Making sense of the online to offline shift

Online-to-offline, or O2O, is being heralded as the next big thing in India's rapidly evolving e-commerce space. As large horizontal e-commerce players go after the same set of customers, many of them are wooing them offline by creating physical touch points, such as experience zones and model stores.

“We are watching how this online-to-offline and offline-to-online shift is unfolding,” said Avlesh Singh, co-founder and CEO, WebEngage, at the just concluded Techcircle India Ecommerce Summit 2016. According to him, while most of the offline retailers have ventured into the online space, their business strategy is unlike that of online players. “Offline players think how can they leverage their offline presence while offering their products online. Even if they have a lot of leverage, they definitely lack the expertise and technology to put it all together.”

In 2015, the market saw many brands upping their ante in the O2O space. In December, mobile wallet and e-commerce venture Paytm acquired Near.in, a marketplace app that connects users with local businesses for home services in a bid to tighten its hold in the online-to-offline commerce space. And, in August, five-month-old budget hotel aggregator WudStay bought offline rival Awesome Stays to expand its reach.

Initiatives in the reverse direction are also growing. India's largest business conglomerate, The Aditya Birla Group, in October last year, launched its fashion portal –abof.com – to sell apparel, footwear and accessories, highlighting the growing importance of e-commerce for brick-to-mortar retailers.

One of the first brands to venture into the offline world has been Lenskart.com. In order to attract customers who do not buy spectacles without trial, the eyewear company opened stores that just have display stocks and take orders, but don't sell. Lenskart now has 150 stores in less than 10 months. And, to deal with each touch point, it has got one online head, one offline head, and one cross-over head.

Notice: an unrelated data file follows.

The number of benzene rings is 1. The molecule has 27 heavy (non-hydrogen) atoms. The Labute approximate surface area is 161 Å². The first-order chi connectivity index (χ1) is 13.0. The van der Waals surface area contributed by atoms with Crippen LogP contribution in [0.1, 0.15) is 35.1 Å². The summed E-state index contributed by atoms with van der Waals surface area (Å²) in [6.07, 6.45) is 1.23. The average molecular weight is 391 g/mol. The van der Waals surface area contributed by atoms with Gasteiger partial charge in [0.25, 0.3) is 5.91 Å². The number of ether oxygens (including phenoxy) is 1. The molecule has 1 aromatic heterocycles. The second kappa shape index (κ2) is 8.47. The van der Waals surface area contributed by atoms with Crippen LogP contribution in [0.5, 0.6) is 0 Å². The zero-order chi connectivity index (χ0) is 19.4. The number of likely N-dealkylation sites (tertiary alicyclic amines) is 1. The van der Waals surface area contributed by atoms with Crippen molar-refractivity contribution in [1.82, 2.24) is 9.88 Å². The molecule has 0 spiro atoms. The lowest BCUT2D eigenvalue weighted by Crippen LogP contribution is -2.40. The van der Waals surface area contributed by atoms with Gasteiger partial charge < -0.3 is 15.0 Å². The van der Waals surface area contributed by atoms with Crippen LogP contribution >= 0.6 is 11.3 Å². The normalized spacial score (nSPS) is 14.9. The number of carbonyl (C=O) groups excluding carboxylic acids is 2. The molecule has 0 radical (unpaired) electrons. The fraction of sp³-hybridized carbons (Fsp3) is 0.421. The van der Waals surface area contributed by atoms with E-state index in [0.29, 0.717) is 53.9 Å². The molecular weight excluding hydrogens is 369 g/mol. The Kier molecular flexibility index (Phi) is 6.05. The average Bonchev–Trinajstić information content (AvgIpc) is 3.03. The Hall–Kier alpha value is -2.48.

“This is what our consumers wanted,” says Peyush Bansal, founder and CEO, Lenskart.com. The average turnover of these franchisee-led stores is about Rs 88,000 a month, he adds.

While 1MG (Healthkart) founder and CEO Sameer Maheshwari says its debatable whether the e-pharmacy marketplace is an online firm or an offline firm. “Obviously online scales much faster, but the health and nutrition business we are into is counselling led,” he says. The startup , which has two offline stores, sees a lot of people taking advice from counsellers or store managers on new products and their side effects, which otherwise is difficult to communicate in the online model.

Commenting on 1MG's offline play, Maheshwari says, “The offline channel is underdeveloped in the health and nutrition space as there are only around 1000 outlets in the country. So we really see an opportunity to open 50-100 company-owned outlets.” IMG is ready to work with third-party retailers to sell its products, he adds. “For us, offline is a combination of our own stores plus third-party stores.”

Chaayos, perhaps, is the best example of a brand straddling the offline as well as the online world, in a bid to catch the customer. Nitin Saluja, founder and CEO of the tea (chaai) retailing startup, says, “We make money from all three models -- cafe, kiosks and chaai-on-delivery. Our business was never driven by whether we want to be an omni channel company, or online to offline company. Our aim was to capture all those five times a day when you consume chaai.”

Investors are certainly giving a thumbs up to such experiments.

“As an early investor in e-commerce, I'm quite excited with the opportunity that lies in this online-to-offline shift,” Karan Mohla, executive director and head of digital consumer investments, IDG Ventures India, concludes.

Leave Your Comment(s)